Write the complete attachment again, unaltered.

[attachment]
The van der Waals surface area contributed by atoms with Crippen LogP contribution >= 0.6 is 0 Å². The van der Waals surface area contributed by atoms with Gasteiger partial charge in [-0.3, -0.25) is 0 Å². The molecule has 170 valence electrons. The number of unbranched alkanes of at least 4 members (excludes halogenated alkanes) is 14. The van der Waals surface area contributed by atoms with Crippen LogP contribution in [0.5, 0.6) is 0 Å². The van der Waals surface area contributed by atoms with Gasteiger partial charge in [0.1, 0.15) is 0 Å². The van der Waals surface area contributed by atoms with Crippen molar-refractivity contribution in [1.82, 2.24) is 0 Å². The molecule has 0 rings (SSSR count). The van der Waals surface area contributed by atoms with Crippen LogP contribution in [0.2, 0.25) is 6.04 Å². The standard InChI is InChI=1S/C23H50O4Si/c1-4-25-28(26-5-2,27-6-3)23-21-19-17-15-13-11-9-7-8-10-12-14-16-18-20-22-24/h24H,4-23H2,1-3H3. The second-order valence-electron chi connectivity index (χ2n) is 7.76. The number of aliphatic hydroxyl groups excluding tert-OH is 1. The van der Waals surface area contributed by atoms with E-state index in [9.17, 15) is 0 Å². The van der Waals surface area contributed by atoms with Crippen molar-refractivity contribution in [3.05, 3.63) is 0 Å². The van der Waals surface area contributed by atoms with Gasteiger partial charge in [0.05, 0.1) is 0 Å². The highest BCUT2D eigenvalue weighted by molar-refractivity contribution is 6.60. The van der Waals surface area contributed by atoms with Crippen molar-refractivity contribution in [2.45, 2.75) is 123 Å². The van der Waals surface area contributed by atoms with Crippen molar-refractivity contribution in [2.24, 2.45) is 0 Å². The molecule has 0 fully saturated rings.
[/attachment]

The van der Waals surface area contributed by atoms with Crippen LogP contribution >= 0.6 is 0 Å². The van der Waals surface area contributed by atoms with Gasteiger partial charge in [-0.3, -0.25) is 0 Å². The molecule has 170 valence electrons. The number of unbranched alkanes of at least 4 members (excludes halogenated alkanes) is 14. The van der Waals surface area contributed by atoms with Crippen LogP contribution in [0.5, 0.6) is 0 Å². The van der Waals surface area contributed by atoms with Gasteiger partial charge in [0.1, 0.15) is 0 Å². The van der Waals surface area contributed by atoms with Crippen molar-refractivity contribution in [1.82, 2.24) is 0 Å². The molecule has 0 rings (SSSR count). The van der Waals surface area contributed by atoms with Crippen LogP contribution in [0.2, 0.25) is 6.04 Å². The standard InChI is InChI=1S/C23H50O4Si/c1-4-25-28(26-5-2,27-6-3)23-21-19-17-15-13-11-9-7-8-10-12-14-16-18-20-22-24/h24H,4-23H2,1-3H3. The second-order valence-electron chi connectivity index (χ2n) is 7.76. The number of aliphatic hydroxyl groups excluding tert-OH is 1. The van der Waals surface area contributed by atoms with E-state index in [9.17, 15) is 0 Å². The van der Waals surface area contributed by atoms with Crippen molar-refractivity contribution in [3.05, 3.63) is 0 Å². The van der Waals surface area contributed by atoms with Gasteiger partial charge in [0.05, 0.1) is 0 Å². The highest BCUT2D eigenvalue weighted by molar-refractivity contribution is 6.60. The van der Waals surface area contributed by atoms with Crippen molar-refractivity contribution in [2.45, 2.75) is 123 Å². The van der Waals surface area contributed by atoms with Crippen molar-refractivity contribution in [2.24, 2.45) is 0 Å². The molecule has 0 fully saturated rings.